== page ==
Fri, Jul 31, 2015
Foreign aid is a modern joystick used to play a modern game called the African economy!
Have African economies been hijacked?
It is an undeniable fact that foreign aid has extensively, intensively and forwardly steered the economies in Africa’s countries. This can be seen from the rise in the numbers of school going children, the current ease in the accessibility of health services, the current efficiency of armies and the sister security organs, the increase in infrastructure such as stadiums, roads, universities and bridges. The impact goes on and on. More still, a remarkable paradigm shift has occurred in the respective GDPs of the countries that receive aid. To get a vivid picture of the extent of this impact, it is important to ask ourselves two awakening questions. Is it the observed economic growth just the GDP type, or is it the economic growth that involves a visible change in the livelihoods of a substantial portion of the population of a country? These two questions uncover the facile nature of the commonly reported impact of foreign aid. The media is awash with enticing figures that clearly show the lack of information on the core economic issue, the livelihoods. More still these two questions show that the impact of foreign aid on economic growth in Africa is torn between the ends of a see-saw, that is, highly raised on the side of GDP growth in a shameful co-existence with severely lowered dwindling livelihoods.
These revelations have in them a hidden message we need to decipher. How can a report indicate a mega GDP rise and yet the mass livelihoods are not reflective of that growth? It is from such pang-filling information that I decipher that Africa’s economy is not Africa’s. In Uganda for example, the Exim bank of China is in pursuit of numerous investment arenas. They happen to be the ones largely funding the most expensive project on an express highway. This legacy investment has reportedly boosted Uganda’s economy by availing jobs for the people and market for some of the Ugandan construction products. The unseen bait in such an investment is the terms of the contract. They happen to trap the country’s economy in a lifetime of debt! This can, without hesitation, be likened to a “hijack of an economy”. Is Uganda’s economy still there? A record of similar hijacks has happened elsewhere and is still happening in Africa, thanks to foreign aid.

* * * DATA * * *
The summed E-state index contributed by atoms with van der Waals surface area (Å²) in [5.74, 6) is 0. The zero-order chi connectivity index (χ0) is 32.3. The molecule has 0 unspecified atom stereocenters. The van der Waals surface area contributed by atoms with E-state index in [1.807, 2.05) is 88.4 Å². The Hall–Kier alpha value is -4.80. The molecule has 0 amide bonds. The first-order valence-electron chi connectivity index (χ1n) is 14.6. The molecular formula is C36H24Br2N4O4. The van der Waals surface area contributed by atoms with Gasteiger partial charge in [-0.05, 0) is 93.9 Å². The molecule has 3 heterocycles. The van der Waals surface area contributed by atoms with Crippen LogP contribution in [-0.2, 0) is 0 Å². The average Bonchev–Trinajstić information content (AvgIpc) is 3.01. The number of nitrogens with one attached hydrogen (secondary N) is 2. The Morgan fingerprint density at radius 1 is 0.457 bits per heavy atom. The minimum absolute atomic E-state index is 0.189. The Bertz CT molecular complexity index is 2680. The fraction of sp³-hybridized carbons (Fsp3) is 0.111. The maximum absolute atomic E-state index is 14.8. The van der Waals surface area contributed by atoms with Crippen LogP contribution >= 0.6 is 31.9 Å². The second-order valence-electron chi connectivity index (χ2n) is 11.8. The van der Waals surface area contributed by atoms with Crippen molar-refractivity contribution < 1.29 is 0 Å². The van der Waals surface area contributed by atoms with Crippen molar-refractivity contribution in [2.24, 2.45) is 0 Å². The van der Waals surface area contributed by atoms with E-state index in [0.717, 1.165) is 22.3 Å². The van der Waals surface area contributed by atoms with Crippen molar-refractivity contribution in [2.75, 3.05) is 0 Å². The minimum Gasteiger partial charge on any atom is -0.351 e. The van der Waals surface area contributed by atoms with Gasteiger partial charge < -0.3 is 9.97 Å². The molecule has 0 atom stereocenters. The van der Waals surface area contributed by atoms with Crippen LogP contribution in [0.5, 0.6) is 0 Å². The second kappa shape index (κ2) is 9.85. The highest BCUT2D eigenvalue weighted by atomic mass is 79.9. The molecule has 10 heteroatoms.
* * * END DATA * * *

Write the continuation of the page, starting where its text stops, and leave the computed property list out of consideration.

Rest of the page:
Is foreign aid a necessary evil?
Despite the fact that I’ve linked foreign aid to the hijacking of economies, it seems that its negative impact in that sense is not about to stop. Foreign aid is a modern joystick used to play a modern game called the African economy! It appears as though most African countries are so dependent on aid that without it almost half of their yearly budgetary commitments cannot be fulfilled. For example, in 1992, aid accounted for 12.4% of gross national product (GNP), over 70% of gross domestic savings and investments in Sub-Saharan Africa and over 50% of all imports. Under the age-old saying that “you cannot bite the fingers that feed you,” leaders of these countries are unable to speak out when fake and unwanted goods flood their markets. It seems aid is not meant to ensure recipients become self-reliant since if it is the case, powerful states can no longer brag about who is giving more than the other. Does this mean that there’s no way out of this addiction? Well, thankfully, there’s a way out. The way out starts with the establishment of diligent, non-corrupt, non-bureaucratic institutions aimed at only scrutinizing the contracts that come with foreign aid so that we can avoid the pitfall of blindly trading off our economies. The institutions should employ the high value contract specialists of the continent to tackle any matter concerning incoming aid. It is a case of reversing the old adage that “a beggar is no chooser” to “a chooser is no beggar”. I believe if this reversal can be attained, foreign aid can be turned from the current path of negative impact to one of a mega positive boost to Africa’s economy.
Watch how Dambisa Moyo, a Zambian-born international economist and author of the book "Dead Aid: Why Aid is Not Working and How There is Another Way for Africa," respond to her critics, explaining the long-term impact that charitable HIV/AIDS programs will have on building sustainable economies in Africa.
(Header Image Credit: The Chinafrica Project)
Edrine Habasa is an autodidact bridge engineer, dialectician and knowledge enthusiast. He's also a debunker of falsehoods as he champions the truth.
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